Coronavirus: Why are people with asthma or COPD more vulnerable?

Mar 31, 2020
People who have underlying health conditions like asthma are more likely to get very sick if they contract the virus. Source: Getty.

If you have an existing lung disease such as chronic obstructive pulmonary disease (COPD) or asthma, you have probably heard that you’re more likely to develop severe symptoms if you contract coronavirus. So why are people with asthma or COPD more vulnerable to Covid-19?

Asthma and coronavirus

There is no clear evidence as yet to determine if people with asthma are more susceptible to the virus, but Covid-19, like any respiratory virus, may make people’s asthma worse, putting them at risk of an asthma attack, or worse, pneumonia. Between 7 and 15 per cent of people over the age of 65 are currently living with the condition, although it can impact people of any age.

“When there’s a state of inflammation, there is a disruption of the normal mucosal lining of the lungs and it’s, therefore, easier for viruses of any type to stick to the roughened area, penetrate the lining and enter the cells to set up a potentially severe infection,” Dr Ross Walker tells Starts at 60.

In addition to following the government’s advice on social distancing and hygiene, Walker is warning people with asthma to take extra precautions.

“If you are an asthmatic, it’s important to follow your prescribed asthma management plan,” he advises. “Regularly assess your lung function with your own peak flow meter and take your usual medications, as prescribed.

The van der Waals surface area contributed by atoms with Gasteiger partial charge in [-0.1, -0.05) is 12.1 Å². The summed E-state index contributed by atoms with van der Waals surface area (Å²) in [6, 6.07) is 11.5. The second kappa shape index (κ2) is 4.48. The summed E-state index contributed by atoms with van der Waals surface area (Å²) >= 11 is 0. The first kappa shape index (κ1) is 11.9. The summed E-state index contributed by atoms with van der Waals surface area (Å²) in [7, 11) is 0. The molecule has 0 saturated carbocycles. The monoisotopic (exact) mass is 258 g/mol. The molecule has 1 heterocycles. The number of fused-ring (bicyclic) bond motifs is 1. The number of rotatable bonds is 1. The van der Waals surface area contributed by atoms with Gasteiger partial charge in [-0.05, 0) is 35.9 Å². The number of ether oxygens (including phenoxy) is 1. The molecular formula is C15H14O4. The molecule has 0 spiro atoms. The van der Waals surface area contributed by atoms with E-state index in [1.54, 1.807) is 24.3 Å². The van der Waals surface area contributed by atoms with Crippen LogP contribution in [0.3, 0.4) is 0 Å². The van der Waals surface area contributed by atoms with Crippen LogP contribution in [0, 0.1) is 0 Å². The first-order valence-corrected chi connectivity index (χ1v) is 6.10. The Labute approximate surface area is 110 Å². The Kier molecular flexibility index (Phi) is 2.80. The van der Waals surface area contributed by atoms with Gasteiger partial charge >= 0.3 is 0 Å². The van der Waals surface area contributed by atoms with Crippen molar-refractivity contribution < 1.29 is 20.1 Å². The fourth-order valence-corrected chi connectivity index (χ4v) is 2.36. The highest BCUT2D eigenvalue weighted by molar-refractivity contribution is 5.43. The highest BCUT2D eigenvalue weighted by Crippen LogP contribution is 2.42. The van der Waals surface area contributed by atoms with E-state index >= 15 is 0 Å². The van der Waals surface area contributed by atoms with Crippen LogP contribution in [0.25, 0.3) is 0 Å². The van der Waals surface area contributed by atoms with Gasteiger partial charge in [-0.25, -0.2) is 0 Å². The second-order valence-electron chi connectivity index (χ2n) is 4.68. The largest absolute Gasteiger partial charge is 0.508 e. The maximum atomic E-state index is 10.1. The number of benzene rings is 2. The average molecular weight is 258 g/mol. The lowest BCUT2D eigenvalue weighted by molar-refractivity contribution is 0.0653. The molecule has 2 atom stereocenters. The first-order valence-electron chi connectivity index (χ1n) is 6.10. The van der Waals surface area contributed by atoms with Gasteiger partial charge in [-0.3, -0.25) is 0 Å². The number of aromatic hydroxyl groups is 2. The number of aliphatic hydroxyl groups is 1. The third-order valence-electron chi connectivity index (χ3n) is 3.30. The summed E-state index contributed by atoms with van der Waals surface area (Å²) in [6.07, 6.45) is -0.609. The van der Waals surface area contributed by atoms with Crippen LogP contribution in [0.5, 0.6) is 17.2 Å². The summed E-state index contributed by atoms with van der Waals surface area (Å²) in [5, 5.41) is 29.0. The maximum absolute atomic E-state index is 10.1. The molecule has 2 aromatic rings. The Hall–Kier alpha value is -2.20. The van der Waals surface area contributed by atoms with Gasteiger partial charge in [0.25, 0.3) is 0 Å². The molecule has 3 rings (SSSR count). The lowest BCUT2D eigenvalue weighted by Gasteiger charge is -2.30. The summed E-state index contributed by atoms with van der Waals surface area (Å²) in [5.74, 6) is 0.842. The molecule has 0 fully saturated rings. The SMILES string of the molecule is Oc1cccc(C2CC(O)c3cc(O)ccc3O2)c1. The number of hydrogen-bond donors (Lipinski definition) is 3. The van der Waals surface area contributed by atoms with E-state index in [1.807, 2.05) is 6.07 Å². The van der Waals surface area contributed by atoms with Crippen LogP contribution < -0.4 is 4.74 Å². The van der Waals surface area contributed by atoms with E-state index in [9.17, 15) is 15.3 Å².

“All of us, regardless of whether you’re asthmatic or not, should be practicing social distancing, avoiding touching your eyes, nose or mouth and the most important message is to wash your hands regularly for at least the time it takes you to sing happy birthday to yourself.”

Meanwhile, the National Asthma Council Australia recommends that people with asthma use their puffers with a spacer to get the most out of their medicines.

The organisation also recommends stocking up your prescriptions. “Make sure you have enough medication for at least a month, but don’t stockpile more than you need as this could lead to others with asthma missing out,” the organisation added. “If you are unwell, call ahead to your pharmacy so they can arrange minimal contact delivery.”

The organisation adds getting the flu vaccine is still important. “Take extra care during the upcoming flu season because respiratory infections, including colds and flu, can trigger asthma flare-ups.”

The National Asthma Council Australia also recommends getting enough sleep and maintaining a healthy lifestyle.

COPD and coronavirus

Just like asthma, people living with underlying health conditions like COPD, are at no greater risk of becoming infected with the virus than others, however, they are more likely to experience serious complications if they contract coronavirus. According to new research, those with COPD are 6.4 times more likely to develop a severe case of Covid-19 and 17.8 times more likely to need intensive care than those without.

Lung Foundation Australia has recently updated the information pages on its website, advising: “Based on this information and advice from the Department of Health, Lung Foundation Australia does not recommend people who are at a high risk of serious infection gathering together at meetings or participating in group activities at this time.”

If you have COPD, Lung Foundation Australia also advises that you complete an action plan with your health professional. A COPD action plan doesn’t take long to create and it could save your life.

Do you suffer from asthma or COPD?

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